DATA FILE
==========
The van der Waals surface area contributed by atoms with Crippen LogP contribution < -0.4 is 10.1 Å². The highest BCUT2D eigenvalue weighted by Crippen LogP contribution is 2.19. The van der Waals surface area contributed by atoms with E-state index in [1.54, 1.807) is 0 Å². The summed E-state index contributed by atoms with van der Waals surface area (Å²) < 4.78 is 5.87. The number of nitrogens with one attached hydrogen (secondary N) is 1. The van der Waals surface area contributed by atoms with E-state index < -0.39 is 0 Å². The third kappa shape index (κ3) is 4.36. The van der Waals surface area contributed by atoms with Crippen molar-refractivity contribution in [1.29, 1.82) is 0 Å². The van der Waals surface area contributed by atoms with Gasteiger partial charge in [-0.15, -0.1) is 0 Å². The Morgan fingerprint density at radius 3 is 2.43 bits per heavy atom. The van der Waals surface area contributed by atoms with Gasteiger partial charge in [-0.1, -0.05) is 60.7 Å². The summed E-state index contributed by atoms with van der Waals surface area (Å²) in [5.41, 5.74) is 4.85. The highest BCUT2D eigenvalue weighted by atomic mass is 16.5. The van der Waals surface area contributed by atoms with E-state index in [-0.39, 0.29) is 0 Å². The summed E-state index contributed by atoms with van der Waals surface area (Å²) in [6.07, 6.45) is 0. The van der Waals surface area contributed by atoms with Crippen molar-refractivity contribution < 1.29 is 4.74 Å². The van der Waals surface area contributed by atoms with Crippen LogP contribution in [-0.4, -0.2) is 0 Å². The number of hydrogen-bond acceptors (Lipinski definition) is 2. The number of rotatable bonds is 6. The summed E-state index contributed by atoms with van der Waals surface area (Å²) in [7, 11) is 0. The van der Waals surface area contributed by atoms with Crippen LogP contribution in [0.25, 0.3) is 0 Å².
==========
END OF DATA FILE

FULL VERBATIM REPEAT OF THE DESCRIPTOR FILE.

The van der Waals surface area contributed by atoms with Crippen LogP contribution < -0.4 is 10.1 Å². The highest BCUT2D eigenvalue weighted by Crippen LogP contribution is 2.19. The van der Waals surface area contributed by atoms with E-state index in [1.54, 1.807) is 0 Å². The summed E-state index contributed by atoms with van der Waals surface area (Å²) < 4.78 is 5.87. The number of nitrogens with one attached hydrogen (secondary N) is 1. The van der Waals surface area contributed by atoms with E-state index < -0.39 is 0 Å². The third kappa shape index (κ3) is 4.36. The van der Waals surface area contributed by atoms with Crippen molar-refractivity contribution in [1.29, 1.82) is 0 Å². The van der Waals surface area contributed by atoms with Gasteiger partial charge in [-0.15, -0.1) is 0 Å². The Morgan fingerprint density at radius 3 is 2.43 bits per heavy atom. The van der Waals surface area contributed by atoms with Gasteiger partial charge in [-0.1, -0.05) is 60.7 Å². The summed E-state index contributed by atoms with van der Waals surface area (Å²) in [5.41, 5.74) is 4.85. The highest BCUT2D eigenvalue weighted by atomic mass is 16.5. The van der Waals surface area contributed by atoms with E-state index in [-0.39, 0.29) is 0 Å². The summed E-state index contributed by atoms with van der Waals surface area (Å²) in [6.07, 6.45) is 0. The van der Waals surface area contributed by atoms with Crippen molar-refractivity contribution < 1.29 is 4.74 Å². The van der Waals surface area contributed by atoms with Crippen LogP contribution in [-0.4, -0.2) is 0 Å². The number of hydrogen-bond acceptors (Lipinski definition) is 2. The number of rotatable bonds is 6. The summed E-state index contributed by atoms with van der Waals surface area (Å²) in [7, 11) is 0. The van der Waals surface area contributed by atoms with Crippen LogP contribution in [0.25, 0.3) is 0 Å².